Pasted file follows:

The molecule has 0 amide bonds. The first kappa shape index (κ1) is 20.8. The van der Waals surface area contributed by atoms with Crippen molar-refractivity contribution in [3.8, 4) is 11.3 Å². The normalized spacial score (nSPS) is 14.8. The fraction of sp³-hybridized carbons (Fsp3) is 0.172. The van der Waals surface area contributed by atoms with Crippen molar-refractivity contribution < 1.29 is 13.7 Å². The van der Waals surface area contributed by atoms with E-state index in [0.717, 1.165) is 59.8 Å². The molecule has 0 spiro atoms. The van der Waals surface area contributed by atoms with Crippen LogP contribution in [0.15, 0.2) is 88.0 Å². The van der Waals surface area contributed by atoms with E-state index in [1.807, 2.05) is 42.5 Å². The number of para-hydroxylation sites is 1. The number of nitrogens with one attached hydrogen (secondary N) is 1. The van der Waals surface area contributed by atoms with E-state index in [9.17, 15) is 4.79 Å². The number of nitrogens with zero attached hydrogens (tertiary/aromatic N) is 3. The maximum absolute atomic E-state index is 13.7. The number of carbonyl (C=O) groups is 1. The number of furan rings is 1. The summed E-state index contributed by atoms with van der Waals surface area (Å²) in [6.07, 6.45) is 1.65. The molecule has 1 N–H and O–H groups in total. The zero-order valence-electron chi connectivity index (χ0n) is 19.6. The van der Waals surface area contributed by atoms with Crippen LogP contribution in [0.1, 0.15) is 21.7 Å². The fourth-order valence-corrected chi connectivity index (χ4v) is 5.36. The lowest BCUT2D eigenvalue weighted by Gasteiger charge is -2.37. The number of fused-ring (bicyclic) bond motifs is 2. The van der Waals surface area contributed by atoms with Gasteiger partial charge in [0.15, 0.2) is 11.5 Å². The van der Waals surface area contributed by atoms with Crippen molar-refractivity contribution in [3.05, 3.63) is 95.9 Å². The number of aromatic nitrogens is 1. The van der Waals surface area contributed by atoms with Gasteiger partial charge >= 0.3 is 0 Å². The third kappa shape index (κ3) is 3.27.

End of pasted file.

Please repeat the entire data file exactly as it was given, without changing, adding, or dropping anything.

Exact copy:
The molecule has 0 amide bonds. The first kappa shape index (κ1) is 20.8. The van der Waals surface area contributed by atoms with Crippen molar-refractivity contribution in [3.8, 4) is 11.3 Å². The normalized spacial score (nSPS) is 14.8. The fraction of sp³-hybridized carbons (Fsp3) is 0.172. The van der Waals surface area contributed by atoms with Crippen molar-refractivity contribution < 1.29 is 13.7 Å². The van der Waals surface area contributed by atoms with E-state index in [0.717, 1.165) is 59.8 Å². The molecule has 0 spiro atoms. The van der Waals surface area contributed by atoms with Crippen LogP contribution in [0.15, 0.2) is 88.0 Å². The van der Waals surface area contributed by atoms with E-state index in [1.807, 2.05) is 42.5 Å². The number of para-hydroxylation sites is 1. The number of nitrogens with one attached hydrogen (secondary N) is 1. The van der Waals surface area contributed by atoms with E-state index in [9.17, 15) is 4.79 Å². The number of nitrogens with zero attached hydrogens (tertiary/aromatic N) is 3. The maximum absolute atomic E-state index is 13.7. The number of carbonyl (C=O) groups is 1. The number of furan rings is 1. The summed E-state index contributed by atoms with van der Waals surface area (Å²) in [6.07, 6.45) is 1.65. The molecule has 1 N–H and O–H groups in total. The zero-order valence-electron chi connectivity index (χ0n) is 19.6. The van der Waals surface area contributed by atoms with Crippen LogP contribution in [0.1, 0.15) is 21.7 Å². The fourth-order valence-corrected chi connectivity index (χ4v) is 5.36. The lowest BCUT2D eigenvalue weighted by Gasteiger charge is -2.37. The number of fused-ring (bicyclic) bond motifs is 2. The van der Waals surface area contributed by atoms with Gasteiger partial charge in [0.15, 0.2) is 11.5 Å². The van der Waals surface area contributed by atoms with Crippen molar-refractivity contribution in [3.05, 3.63) is 95.9 Å². The number of aromatic nitrogens is 1. The van der Waals surface area contributed by atoms with Gasteiger partial charge >= 0.3 is 0 Å². The third kappa shape index (κ3) is 3.27.